Prior to the 1870s, and the development of the northern coal fields, settlers living along Coal Creek eked out their living as farmers or merchants. The few communities existing along the front range were miles apart by stagecoach or horseback.
Throughout the 1860s, stagecoach companies delivered freight, mail, and passengers to destinations along the foothills. The Overland Stage traveled from Denver to Laramie each day, following much the same route as the present U.S. Highway 287. Contact with distant friends and relatives improved with the coming of the railroad to Erie in 1871. Even after its arrival, however, travelers heading to Longmont had to continue on by stagecoach or spring wagon. Those bound for Boulder detrained at the Erie terminal and boarded a stage for the final destination.
Social interaction among early settlers was limited, and families traveled great distances to attend church, school or grange meetings. Many relied on circuit-riding preachers to bring them the gospel once or twice a month. Such a man was Reverend Richard Van Valkenburg, civic leader and a founder of Erie, Colorado. Having spent many years as a Methodist preacher in the coal towns near Erie, Pennsylvania, the reverend thought it fitting to bestow that name on its western counterpart.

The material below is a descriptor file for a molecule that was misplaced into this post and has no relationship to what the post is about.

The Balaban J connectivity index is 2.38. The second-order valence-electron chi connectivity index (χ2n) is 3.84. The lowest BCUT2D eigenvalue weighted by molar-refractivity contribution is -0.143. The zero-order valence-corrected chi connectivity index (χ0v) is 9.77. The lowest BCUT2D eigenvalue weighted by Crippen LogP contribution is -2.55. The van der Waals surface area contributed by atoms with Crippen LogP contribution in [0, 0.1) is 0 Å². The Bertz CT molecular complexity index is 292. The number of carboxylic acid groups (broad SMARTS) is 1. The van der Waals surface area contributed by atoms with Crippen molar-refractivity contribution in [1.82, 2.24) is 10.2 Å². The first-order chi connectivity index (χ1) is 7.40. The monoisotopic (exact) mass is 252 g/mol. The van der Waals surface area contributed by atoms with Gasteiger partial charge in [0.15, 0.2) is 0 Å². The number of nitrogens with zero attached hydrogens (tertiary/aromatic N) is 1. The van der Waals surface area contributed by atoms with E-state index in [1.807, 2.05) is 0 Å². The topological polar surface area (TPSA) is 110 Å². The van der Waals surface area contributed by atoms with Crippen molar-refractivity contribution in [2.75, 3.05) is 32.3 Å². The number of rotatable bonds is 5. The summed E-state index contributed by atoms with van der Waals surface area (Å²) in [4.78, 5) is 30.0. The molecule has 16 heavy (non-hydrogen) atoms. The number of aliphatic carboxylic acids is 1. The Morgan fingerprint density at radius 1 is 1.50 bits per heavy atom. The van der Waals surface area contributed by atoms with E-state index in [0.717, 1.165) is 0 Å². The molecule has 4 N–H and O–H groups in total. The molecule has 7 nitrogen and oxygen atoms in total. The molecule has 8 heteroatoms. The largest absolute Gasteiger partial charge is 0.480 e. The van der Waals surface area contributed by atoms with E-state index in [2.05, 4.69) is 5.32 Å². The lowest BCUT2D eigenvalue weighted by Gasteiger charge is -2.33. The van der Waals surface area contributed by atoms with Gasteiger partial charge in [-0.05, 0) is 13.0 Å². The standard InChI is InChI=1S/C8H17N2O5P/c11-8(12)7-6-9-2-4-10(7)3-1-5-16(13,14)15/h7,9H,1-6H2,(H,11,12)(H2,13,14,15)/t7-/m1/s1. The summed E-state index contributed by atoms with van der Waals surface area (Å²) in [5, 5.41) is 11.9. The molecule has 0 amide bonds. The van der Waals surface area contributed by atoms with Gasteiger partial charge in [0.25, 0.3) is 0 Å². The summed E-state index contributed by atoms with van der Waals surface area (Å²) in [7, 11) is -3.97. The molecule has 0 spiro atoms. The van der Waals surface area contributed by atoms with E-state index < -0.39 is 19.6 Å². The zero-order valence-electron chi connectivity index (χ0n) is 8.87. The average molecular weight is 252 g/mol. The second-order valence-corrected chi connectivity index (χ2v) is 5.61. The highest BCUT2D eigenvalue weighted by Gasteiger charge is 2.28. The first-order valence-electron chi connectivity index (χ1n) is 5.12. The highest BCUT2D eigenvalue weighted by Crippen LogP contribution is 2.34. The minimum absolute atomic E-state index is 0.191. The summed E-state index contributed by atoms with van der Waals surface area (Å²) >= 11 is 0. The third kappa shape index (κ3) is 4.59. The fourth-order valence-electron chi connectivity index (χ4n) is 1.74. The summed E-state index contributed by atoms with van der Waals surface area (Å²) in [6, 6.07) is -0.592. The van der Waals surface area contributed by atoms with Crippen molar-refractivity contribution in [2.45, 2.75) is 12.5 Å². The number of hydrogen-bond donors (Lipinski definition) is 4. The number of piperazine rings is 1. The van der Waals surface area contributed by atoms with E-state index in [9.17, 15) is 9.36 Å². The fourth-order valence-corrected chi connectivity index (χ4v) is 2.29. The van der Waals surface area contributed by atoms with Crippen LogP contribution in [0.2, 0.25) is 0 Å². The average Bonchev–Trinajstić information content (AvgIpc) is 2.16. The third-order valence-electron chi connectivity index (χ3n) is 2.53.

The original plat for Erie was filed in 1871, following the establishment of the Briggs Mine, the first commercial coal mine in Weld County. Until that time, surface coal had been delivered to its customers by horse and wagon.
It was also in 1871 that the Union Pacific Railroad extended a spur westward from Brighton on its main line between Denver and Cheyenne. Coal from the Erie deposits was needed to fuel their huge steam locomotives. The Boulder Valley Railroad, as it was called then, opened up the northern coal fields for development. Soon, coal from Erie mines was being shipped by rail to markets in Denver and as far east as Kansas City.
The Town of Erie was incorporated in 1874.